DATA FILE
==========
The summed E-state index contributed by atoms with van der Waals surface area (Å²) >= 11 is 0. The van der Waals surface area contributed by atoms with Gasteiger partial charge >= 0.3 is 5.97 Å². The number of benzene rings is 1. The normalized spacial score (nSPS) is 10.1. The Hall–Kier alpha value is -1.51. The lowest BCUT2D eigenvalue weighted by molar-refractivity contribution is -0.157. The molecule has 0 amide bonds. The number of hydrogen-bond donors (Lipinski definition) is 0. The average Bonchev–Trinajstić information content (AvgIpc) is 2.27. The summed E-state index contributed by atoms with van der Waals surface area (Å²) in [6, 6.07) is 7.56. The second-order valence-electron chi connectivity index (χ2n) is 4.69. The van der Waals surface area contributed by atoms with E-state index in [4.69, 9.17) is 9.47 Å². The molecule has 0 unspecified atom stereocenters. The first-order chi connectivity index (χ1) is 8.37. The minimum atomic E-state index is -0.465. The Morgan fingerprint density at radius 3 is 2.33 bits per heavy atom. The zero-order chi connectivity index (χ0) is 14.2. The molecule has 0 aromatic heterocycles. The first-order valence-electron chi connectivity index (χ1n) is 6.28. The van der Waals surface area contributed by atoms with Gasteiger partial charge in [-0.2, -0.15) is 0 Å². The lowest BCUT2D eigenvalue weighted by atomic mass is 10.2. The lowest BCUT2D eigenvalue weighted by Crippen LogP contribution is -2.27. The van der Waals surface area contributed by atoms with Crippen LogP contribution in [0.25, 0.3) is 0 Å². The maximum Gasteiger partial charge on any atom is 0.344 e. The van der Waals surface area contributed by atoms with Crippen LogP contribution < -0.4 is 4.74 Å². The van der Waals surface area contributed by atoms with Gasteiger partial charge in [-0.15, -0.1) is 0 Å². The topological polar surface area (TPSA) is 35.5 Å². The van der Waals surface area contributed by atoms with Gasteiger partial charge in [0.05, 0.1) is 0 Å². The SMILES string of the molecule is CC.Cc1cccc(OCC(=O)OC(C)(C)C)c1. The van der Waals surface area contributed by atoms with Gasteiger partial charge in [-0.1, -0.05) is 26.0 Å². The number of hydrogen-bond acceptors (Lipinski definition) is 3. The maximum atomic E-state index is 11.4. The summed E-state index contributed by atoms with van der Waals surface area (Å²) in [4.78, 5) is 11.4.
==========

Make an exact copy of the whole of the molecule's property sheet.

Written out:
The summed E-state index contributed by atoms with van der Waals surface area (Å²) >= 11 is 0. The van der Waals surface area contributed by atoms with Gasteiger partial charge >= 0.3 is 5.97 Å². The number of benzene rings is 1. The normalized spacial score (nSPS) is 10.1. The Hall–Kier alpha value is -1.51. The lowest BCUT2D eigenvalue weighted by molar-refractivity contribution is -0.157. The molecule has 0 amide bonds. The number of hydrogen-bond donors (Lipinski definition) is 0. The average Bonchev–Trinajstić information content (AvgIpc) is 2.27. The summed E-state index contributed by atoms with van der Waals surface area (Å²) in [6, 6.07) is 7.56. The second-order valence-electron chi connectivity index (χ2n) is 4.69. The van der Waals surface area contributed by atoms with E-state index in [4.69, 9.17) is 9.47 Å². The molecule has 0 unspecified atom stereocenters. The first-order chi connectivity index (χ1) is 8.37. The minimum atomic E-state index is -0.465. The Morgan fingerprint density at radius 3 is 2.33 bits per heavy atom. The zero-order chi connectivity index (χ0) is 14.2. The molecule has 0 aromatic heterocycles. The first-order valence-electron chi connectivity index (χ1n) is 6.28. The van der Waals surface area contributed by atoms with Gasteiger partial charge in [-0.2, -0.15) is 0 Å². The lowest BCUT2D eigenvalue weighted by atomic mass is 10.2. The lowest BCUT2D eigenvalue weighted by Crippen LogP contribution is -2.27. The van der Waals surface area contributed by atoms with Crippen LogP contribution in [0.25, 0.3) is 0 Å². The maximum Gasteiger partial charge on any atom is 0.344 e. The van der Waals surface area contributed by atoms with Crippen LogP contribution < -0.4 is 4.74 Å². The van der Waals surface area contributed by atoms with Gasteiger partial charge in [-0.15, -0.1) is 0 Å². The topological polar surface area (TPSA) is 35.5 Å². The van der Waals surface area contributed by atoms with Gasteiger partial charge in [0.05, 0.1) is 0 Å². The SMILES string of the molecule is CC.Cc1cccc(OCC(=O)OC(C)(C)C)c1. The van der Waals surface area contributed by atoms with Gasteiger partial charge in [-0.1, -0.05) is 26.0 Å². The number of hydrogen-bond acceptors (Lipinski definition) is 3. The maximum atomic E-state index is 11.4. The summed E-state index contributed by atoms with van der Waals surface area (Å²) in [4.78, 5) is 11.4.